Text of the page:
On September 30, 2020 Governor Newsom signed Senate Bill 973 which requires large employers to report certain pay and other data to the Department of Fair Employment and Housing (DFEH) by March 31, 2021 and annually thereafter. On November 2, 2020, the DFEH issued certain FAQs regarding this new obligation and announced that it anticipates
The following discussion concerns the California Fair Pay Act, and how to apply it. If you are unfamiliar with the Act, you may wish to begin by reading this blog.
I get calls from employers asking: “When I group my employees by substantial similarity of work, how do I know that I am doing it correctly?” These employers fear that someone – a Court, a plaintiff, or an employee – will come along and challenge the employer’s determination of who among its employees are engaged in “substantially similar” work.
The statute affirmatively requires employers to engage in that grouping. Unlike earlier equal pay act legislation, California’s Fair Pay Act puts the burden of proving compliance with the statute on the employer. Many employers are understandably concerned that their categorization of employees into groups of “substantial similarity” will be subject to criticism and attack.
The statutory language itself provides some relief to this anxiety. The section says:…
Continue Reading California Fair Pay Act Confusion – Understanding California Labor Code Section 1197.5
On July 19, 2017 Mayor Lee signed the Parity in Pay Ordinance. Below is a brief summary of the Ordinance which will go into effect on July 1, 2018.
- The Ordinance provides findings from the 2015 United States Census Bureau report that show that in San Francisco women are paid on average 84 cents for
Since the passage of the California Fair Pay act in late 2015 (effective January 1, 2016) and its recent amendments, many employers and commentators have criticized the statute for imposing a vague and dangerous standard on California employers.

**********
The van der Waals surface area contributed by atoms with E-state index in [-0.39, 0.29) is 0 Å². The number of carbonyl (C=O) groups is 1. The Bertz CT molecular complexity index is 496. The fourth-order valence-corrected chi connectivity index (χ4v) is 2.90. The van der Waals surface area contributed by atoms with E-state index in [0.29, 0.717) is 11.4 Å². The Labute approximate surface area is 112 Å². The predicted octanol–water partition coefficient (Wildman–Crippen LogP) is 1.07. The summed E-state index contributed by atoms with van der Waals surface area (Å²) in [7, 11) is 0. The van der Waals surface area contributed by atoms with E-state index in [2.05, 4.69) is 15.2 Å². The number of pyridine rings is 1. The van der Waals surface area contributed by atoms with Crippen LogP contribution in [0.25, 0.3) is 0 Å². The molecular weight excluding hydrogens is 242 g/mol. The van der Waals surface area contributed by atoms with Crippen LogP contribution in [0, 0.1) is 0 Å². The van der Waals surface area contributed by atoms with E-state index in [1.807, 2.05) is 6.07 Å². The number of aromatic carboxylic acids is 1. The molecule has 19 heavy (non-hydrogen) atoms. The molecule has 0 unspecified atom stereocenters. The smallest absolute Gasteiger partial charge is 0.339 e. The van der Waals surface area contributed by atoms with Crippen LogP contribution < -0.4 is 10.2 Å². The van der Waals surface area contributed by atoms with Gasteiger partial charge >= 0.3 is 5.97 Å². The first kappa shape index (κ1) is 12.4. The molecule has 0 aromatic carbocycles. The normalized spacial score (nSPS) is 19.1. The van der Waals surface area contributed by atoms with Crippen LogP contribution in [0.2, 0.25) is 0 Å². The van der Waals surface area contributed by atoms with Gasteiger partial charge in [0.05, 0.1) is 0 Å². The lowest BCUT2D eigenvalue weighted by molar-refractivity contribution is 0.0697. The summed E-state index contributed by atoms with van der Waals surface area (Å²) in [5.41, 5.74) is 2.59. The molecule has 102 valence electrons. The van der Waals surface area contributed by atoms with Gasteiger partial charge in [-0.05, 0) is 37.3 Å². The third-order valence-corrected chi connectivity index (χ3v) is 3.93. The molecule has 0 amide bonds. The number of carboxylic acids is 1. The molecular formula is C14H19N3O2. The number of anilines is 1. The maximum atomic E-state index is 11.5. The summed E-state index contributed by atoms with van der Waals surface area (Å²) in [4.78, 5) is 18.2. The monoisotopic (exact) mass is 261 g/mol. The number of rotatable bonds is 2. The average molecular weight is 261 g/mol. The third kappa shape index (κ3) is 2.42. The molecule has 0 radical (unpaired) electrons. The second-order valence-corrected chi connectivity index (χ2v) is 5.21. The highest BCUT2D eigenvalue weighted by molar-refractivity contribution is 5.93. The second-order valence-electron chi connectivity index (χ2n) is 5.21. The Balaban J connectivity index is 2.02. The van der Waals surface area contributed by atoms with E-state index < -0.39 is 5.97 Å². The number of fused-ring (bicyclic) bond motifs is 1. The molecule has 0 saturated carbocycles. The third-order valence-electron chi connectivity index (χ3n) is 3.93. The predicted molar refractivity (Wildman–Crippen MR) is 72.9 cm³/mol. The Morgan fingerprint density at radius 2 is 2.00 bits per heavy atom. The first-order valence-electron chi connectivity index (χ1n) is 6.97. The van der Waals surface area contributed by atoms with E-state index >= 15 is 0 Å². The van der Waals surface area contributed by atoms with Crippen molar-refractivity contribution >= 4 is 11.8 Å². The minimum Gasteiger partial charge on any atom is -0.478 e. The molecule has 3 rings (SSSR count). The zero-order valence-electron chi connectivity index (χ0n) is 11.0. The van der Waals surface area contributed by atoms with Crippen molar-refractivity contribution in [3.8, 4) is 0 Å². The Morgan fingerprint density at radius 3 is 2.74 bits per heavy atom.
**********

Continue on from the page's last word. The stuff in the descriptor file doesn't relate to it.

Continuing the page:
The California Fair Pay Act replaces the former “equal work” standard of the Equal Pay Act with…
On October 14, 2015, the California Second District Court of Appeal held in Sharif v. Mehusa, Inc. that both the employee and the employer can be deemed “prevailing party” for purposes of recovering attorneys’ fees under the Labor Code. Plaintiff, Mahta Sharif, brought an action against her former employer, Mehusa, Inc., for unpaid overtime (Lab. Code, § 1194), unpaid wages (Lab. Code, § 201), and violation of California’s Equal Pay Act (Lab. Code, § 1197.5). She prevailed on her Equal Pay Act claim with the jury awarding her $26,300. Mehusa prevailed on Plaintiff’s overtime and wage claims. Plaintiff filed a cost memorandum and was awarded her costs. She also filed a motion for attorney fees in the amount of $280,432 under Labor Code section 1197.5(g) as the prevailing party on her Equal Pay Act claim. Plaintiff’s attorney fees request consisted of a lodestar amount of $140,216 and a multiplier of two. Mehusa filed a motion for attorney fees and costs under Labor Code section 218.5 in the amount of $36,982.24 as the prevailing party on Plaintiff’s wage claims. Mehusa estimated that 75% of defense counsel’s time was spent defending against Plaintiff’s unsuccessful wage claims.
Continue Reading There Can Be Two “Prevailing Parties” in a Single Wage & Hour and Equal Pay Act Lawsuit